By Jolee Jordan
Kissimmee, Florida — Exactly one year ago, Emily Miller was just settling into her first appearance at the Ram National Circuit Finals Rodeo (RNCFR) after receiving a last minute phone call to replace another contestant who was unable to compete.
With just a couple of days to prepare and to make the journey from Oklahoma, Miller made the most of the opportunity, winning a go round, second in the average and advancing to the finals round en route to more than $15,000 in earnings.
A year later, some things have changed but one thing has not: Pipewrench loves the Silver Spurs Arena in Kissimmee, home of the RNCFR.
Pipewrench is Miller’s seven year old gelding, named because the marking on his face looks like a wrench. There were no last minute heroics in 2017 as Miller earned her spot in Florida early. She clinched the year end championship in the Prairie Circuit, holding off a tough field that included 2017 WPRA World Champion Mary Burger, back in October during the Ram Prairie Circuit Finals Rodeo.
Truly the backbone of professional rodeo, the circuit system was designed in the late 1970’s as a way to include those competitors who couldn’t haul full time around the country, offering them a regional opportunity for championships without having to give up full time jobs or family commitments.
The country is divided into 12 circuits—or regions—and each has its own finals rodeo at the end of the regular season. Only the year-end champions and the winners of the circuit finals rodeos move on to the RNCFR.
Celebrating its 30th anniversary in 2017, the RNCFR is the National Championships of professional rodeo, a lucrative opportunity for cowboys and cowgirls to fill their Wranglers with cash. In its third season in Kissimmee, the RNCFR has many perks for contestants including a $1,000 stipend for all who compete as well as free stalls and hospitality during the rodeo. The entire community rolls out the red carpet for the contestants and their families.
The 26 contestants in each event compete in two full go rounds and the field will be narrowed to eight based on the two-head average. The eight-lady finals on Sunday, April 9 will be a clean slate, sudden death to the title through two more rounds, a semi-finals of the eight followed by the finals for the four fastest from the semi-final round.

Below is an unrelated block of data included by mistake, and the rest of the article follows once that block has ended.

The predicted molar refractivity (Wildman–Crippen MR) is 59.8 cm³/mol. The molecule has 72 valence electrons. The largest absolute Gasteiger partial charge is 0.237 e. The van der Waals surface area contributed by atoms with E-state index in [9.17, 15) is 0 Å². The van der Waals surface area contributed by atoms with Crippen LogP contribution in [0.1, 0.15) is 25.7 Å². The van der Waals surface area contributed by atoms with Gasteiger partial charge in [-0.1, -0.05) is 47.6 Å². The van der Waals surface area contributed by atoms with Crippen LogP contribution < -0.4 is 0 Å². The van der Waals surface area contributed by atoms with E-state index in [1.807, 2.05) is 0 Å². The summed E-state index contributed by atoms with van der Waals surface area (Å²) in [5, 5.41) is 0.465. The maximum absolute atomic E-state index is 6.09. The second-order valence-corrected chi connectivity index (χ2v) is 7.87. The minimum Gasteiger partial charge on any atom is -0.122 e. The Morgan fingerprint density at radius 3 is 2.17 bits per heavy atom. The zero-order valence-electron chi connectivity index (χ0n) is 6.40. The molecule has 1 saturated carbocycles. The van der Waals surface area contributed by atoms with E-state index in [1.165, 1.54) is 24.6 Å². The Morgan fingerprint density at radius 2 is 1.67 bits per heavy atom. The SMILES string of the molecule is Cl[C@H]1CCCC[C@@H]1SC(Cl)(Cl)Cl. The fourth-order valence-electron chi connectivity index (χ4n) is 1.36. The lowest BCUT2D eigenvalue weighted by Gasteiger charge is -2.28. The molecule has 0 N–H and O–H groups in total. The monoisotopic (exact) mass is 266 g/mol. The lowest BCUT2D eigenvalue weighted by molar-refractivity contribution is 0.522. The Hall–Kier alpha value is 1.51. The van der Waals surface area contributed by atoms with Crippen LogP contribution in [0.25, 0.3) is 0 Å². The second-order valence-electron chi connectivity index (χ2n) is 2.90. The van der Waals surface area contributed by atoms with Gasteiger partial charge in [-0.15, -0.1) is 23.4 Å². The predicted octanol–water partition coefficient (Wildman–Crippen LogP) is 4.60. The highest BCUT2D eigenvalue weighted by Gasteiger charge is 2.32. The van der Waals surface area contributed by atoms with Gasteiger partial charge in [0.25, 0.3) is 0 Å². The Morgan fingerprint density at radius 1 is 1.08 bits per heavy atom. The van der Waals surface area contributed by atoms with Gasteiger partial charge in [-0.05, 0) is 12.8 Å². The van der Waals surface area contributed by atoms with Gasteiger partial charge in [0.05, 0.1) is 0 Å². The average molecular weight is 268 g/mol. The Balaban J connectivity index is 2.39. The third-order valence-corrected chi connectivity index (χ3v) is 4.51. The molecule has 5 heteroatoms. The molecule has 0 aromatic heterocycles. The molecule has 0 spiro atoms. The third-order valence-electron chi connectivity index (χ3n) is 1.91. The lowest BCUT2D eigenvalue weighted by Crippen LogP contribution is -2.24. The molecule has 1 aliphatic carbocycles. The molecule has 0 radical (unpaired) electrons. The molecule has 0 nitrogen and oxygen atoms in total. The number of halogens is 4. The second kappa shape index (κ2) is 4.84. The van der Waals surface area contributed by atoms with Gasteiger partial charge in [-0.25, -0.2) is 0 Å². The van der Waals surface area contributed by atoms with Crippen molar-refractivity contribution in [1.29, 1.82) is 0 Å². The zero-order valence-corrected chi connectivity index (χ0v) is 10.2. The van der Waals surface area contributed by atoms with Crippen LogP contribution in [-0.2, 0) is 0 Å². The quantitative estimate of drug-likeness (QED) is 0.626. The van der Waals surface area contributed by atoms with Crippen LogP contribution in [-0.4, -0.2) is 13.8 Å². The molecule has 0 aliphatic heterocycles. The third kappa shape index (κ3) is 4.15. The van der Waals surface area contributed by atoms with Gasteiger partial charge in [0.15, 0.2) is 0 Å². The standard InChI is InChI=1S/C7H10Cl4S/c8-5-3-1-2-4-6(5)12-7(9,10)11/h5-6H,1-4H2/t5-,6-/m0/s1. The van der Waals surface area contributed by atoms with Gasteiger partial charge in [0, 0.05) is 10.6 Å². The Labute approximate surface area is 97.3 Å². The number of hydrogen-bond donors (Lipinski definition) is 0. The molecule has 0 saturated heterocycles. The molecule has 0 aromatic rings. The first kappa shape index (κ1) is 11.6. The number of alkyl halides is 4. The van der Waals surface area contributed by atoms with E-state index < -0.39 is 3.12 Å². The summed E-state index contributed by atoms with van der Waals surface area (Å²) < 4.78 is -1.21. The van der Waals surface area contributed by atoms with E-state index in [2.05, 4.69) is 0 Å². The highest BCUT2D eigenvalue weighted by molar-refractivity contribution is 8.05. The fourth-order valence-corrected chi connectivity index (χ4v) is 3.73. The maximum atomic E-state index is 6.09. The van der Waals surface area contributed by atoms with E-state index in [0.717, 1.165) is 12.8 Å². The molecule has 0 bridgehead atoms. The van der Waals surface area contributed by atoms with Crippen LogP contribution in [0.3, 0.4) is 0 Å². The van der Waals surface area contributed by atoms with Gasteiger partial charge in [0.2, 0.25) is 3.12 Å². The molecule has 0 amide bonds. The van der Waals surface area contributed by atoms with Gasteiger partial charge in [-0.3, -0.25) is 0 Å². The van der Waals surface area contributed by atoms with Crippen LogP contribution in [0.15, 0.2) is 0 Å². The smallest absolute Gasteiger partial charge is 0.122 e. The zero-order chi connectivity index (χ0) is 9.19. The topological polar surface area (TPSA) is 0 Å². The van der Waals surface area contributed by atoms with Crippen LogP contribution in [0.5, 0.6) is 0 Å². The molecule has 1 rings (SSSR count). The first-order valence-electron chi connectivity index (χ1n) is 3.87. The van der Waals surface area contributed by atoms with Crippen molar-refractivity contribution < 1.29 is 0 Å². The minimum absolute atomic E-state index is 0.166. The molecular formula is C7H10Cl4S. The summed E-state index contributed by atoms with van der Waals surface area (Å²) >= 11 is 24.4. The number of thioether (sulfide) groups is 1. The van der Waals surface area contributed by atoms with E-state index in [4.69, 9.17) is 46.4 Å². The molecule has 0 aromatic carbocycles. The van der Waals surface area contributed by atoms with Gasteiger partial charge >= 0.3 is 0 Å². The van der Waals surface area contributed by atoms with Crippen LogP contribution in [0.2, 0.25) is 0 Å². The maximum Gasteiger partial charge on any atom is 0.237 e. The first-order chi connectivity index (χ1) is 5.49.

The champion here will receive a ton of loot from pro rodeo’s top sponsors including a $20,000 voucher toward a new RAM vehicle, a Polaris RANGER UTV, a pair of Justin exotic boots, a new Cactus Saddle, and a buckle from Montana Silversmiths. The payout is equally impressive thanks to Experience Kissimmee, Osceola County and all their partners, and all monies won here count toward the WPRA World standings, a new addition for 2017.
Already ranked in the top 50 of the WPRA World standings, Miller warmed up for the RNCFR by winning the ABC Pro Rodeo in Lubbock, Texas last week. Unlike a year ago, when Miller was still in school and juggling her time in the arena with studies, this year the dental hygienist—who graduated with honors in May—has the whole week off to enjoy her Central Florida working vacation.
“I got this week off and Monday, so I can make it home but back to work Tuesday.”
Competing in the opening performance of the 2017 RNCFR on Thursday morning in front of a packed house of elementary school kids, Miller ran into familiar territory at the top of the leaderboard.
Miller and Pipewrench stopped the clock at 15.46 seconds, fastest of the first performance.
“Yes, he does good. It’s a good place for him to like,” said Miller of her horse’s affinity for Silver Spurs Arena. On Facebook, she accepted the kudos graciously. “That’s Pipewrench, I’m just the lucky jockey.
“It’s nice to just enjoy Pipewrench and running barrels without having to rely on him to pay bills. So looking at it from that point it’s not so bad!”
It was a stacked field of competitors that included the first ever contingent from the newly created Mexican Circuit. In fact, Luisa Herrera of Chihuahua made history as the first Mexican cowgirl to compete in the RNCFR; she was the first to run on Thursday after earning her spot in the same manner as the rest of the competitors, by winning in her home circuit in Mexico.
Currently second in the opening round, and right on Miller’s heels, is two-time WPRA Reserve World Champ Lisa Lockhart and her young horse Rosa. The pair put up a smooth run of 15.48 seconds while representing the Montana Circuit. California Circuit cowgirl Nellie Miller is third with 15.52 seconds.
The second half of the first round will compete on Friday night; the second round will be contested through two performances on Saturday before the field is set for the finals on Sunday.
For more information on the Ram National Circuit Finals Rodeo (RNCFR), visit them on-line at www.rncfr.com and www.prorodeo.com. For continuing updates on the ladies barrel racing, stay tuned to www.wpra.com.
1st Go (In Progress)
Name, Horse, Circuit, Time
1. Emily Miller, Namgis D 35, Prairie, 15.46
2. Lisa Lockhart, Rosas Cantina CC, Montana, 15.48
3. Nellie Miller, Rafter W Minnie Reba, California, 15.52
4. Ari-Ann Flynn, Tobys Poco Misterio, Texas, 15.53
5. Ashley Baur, Great Lakes, 15.67
6. Sabra O’Quinn, Southeastern, 15.71
Courtesy of WPRA